Sarah Plummer, a 17-year-old junior at Baker High School, had no qualms about getting vaccinated against COVID-19.
But there was one other thing she didn’t have, and it was a vital one.
Sarah was determined, though, to protect herself, and potentially others, from the virus that has wreaked such havoc on her penultimate year of high school.
So after talking with her parents, Faith and Dave Plummer, both of whom were fully vaccinated earlier in the year, Sarah decided to drive to Meridian, Idaho, where doses of the Pfizer vaccine — the only one approved for people younger than 18 — were available.
She had her first shot on April 23.
But it wasn’t quite the simple process Sarah had expected.
It turned out that Idaho wasn’t inoculating people from out of state.
Sarah said officials at the vaccination site allowed her to use a relative’s Idaho address on her form.
She’ll return to Meridian this Saturday, May 15, for her second dose.
Sarah said it will be a “huge relief” to be fully vaccinated.
“It is nice that I have much less chance of getting (COVID-19),” she said.
Oregon approved the use of the Pfizer vaccine for 16- and 17-year-olds starting April 19.
But because the vaccine must be stored at much colder temperatures than the Moderna and Johnson & Johnson vaccines, Pfizer doses aren’t as readily available in Baker County and much of rural Oregon, where health departments generally lack freezers that can reach the required temperature.
Of the 10,242 vaccine doses administered in Baker City, less than 1% — 902 — were Pfizer, according to the Oregon Health Authority.
Sarah said she started reading about COVID-19 vaccines long before she became eligible.
She said she quickly became convinced that the vaccines, though they were developed more rapidly than previous types, were “well-researched” and were both safe and effective.
“I was sure I was going to get (the vaccine),” Sarah said. “It wasn’t something I was afraid to do.”
She said her arm was a bit sore after her first dose, and she was slightly fatigued, but she had no other side effects.
Although under Oregon law minors as young as 15 can have certain medical procedures — including vaccinations — without parental approval, Sarah discussed the COVID-19 vaccine with her parents.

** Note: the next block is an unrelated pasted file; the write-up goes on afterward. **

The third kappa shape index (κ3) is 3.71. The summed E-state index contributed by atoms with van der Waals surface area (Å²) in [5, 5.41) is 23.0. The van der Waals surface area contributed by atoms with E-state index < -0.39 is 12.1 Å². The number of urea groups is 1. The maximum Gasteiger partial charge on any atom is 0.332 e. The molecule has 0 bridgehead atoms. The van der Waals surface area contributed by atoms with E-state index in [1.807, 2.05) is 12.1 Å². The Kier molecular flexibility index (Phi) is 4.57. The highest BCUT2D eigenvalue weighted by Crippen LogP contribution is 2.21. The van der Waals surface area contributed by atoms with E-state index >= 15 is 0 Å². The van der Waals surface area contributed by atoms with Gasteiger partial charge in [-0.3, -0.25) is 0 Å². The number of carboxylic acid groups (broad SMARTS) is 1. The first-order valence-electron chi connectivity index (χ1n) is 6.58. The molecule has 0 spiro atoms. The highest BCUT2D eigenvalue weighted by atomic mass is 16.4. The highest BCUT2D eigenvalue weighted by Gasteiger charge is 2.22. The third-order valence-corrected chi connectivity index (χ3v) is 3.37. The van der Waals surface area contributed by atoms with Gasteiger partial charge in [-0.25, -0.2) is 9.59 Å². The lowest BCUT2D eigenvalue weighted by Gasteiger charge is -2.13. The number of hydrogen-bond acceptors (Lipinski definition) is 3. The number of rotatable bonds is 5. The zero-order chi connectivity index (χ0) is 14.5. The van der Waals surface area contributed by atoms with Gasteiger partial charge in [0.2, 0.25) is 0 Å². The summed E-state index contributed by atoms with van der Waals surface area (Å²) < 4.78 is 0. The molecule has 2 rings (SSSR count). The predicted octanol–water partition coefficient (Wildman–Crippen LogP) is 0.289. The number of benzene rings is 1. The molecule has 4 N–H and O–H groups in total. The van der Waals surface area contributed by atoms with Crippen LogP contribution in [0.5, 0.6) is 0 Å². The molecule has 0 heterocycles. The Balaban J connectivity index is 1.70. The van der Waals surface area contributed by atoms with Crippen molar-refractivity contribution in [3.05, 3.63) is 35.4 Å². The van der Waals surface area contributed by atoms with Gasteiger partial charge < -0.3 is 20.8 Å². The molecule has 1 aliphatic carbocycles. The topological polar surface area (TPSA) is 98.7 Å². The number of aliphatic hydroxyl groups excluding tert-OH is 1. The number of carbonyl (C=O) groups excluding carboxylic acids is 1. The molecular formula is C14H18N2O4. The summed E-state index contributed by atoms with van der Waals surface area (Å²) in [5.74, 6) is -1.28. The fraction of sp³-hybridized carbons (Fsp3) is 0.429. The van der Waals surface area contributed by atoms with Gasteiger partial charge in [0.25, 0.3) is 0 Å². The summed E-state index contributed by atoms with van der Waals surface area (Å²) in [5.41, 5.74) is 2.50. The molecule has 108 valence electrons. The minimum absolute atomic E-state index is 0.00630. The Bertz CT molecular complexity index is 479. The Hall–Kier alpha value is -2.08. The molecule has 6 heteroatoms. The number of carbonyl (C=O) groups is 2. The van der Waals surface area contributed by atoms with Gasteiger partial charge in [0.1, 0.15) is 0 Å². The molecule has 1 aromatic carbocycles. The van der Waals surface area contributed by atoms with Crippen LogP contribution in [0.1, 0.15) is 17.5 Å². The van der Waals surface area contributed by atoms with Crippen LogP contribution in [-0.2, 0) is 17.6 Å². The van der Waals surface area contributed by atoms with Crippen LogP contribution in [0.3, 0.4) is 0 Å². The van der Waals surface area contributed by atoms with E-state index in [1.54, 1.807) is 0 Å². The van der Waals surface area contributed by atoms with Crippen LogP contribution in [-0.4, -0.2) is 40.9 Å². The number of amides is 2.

“Sarah took it upon herself,” Faith Plummer said. “We really support her decision. It’s important.”
In common with her BHS classmates, Sarah had online classes for the spring 2020 semester and for the early part of the current school year.
BHS students returned to classes for one day per week on Nov. 9, 2020, and for two days per week starting Jan. 25, 2020. High schoolers have had the option of in-person classes on their regular four-day weekly schedule since April 12.
“School has been very difficult this year,” Sarah said.
Although Baker County Health Department officials have said there’s no evidence that COVID-19 has spread in any schools, more than 50 students and staff across the district have tested positive, requiring that they quarantine at home for around two weeks. Some other students, who didn’t test positive but were close contacts with a classmate who did, also have had to take online classes from home temporarily.
Sarah said it has been “stressful” to wonder whether she would have to quarantine due to being a close contact.
She worried about losing not only time in classrooms, but also varsity tennis matches she’s enjoyed this spring.
Once Sarah has had her second shot and is fully vaccinated, she wouldn’t have to quarantine even if contact tracing identifies her as a close contact with someone who tested positive.
Although people 60 and older are vastly more likely to have severe symptoms if they’re infected, Sarah said she knows local teenagers who have had “serious complications” after testing positive.
“I know there is a risk,” she said.
Sarah said she was eager to be vaccinated both to protect herself and to potentially prevent herself from unknowingly spreading the virus if, as is common with younger people, she was infected but didn’t have any symptoms.
Sarah said she knows just a handful of classmates who have been vaccinated.
“I think I’m kind of in a minority of people in my age group who got it early,” she said.
Sarah said she’s talked with other teenagers who do plan to be vaccinated.
But many others said they definitely won’t be inoculated.
“That’s frustrating to me,” Sarah said.
The Baker County Health Department administered first doses of the Pfizer vaccine to 27 BHS students at the school-based health clinic last week.
As of Wednesday., a total of 88 Baker County residents, ages 16 to 19, had been partially or fully vaccinated.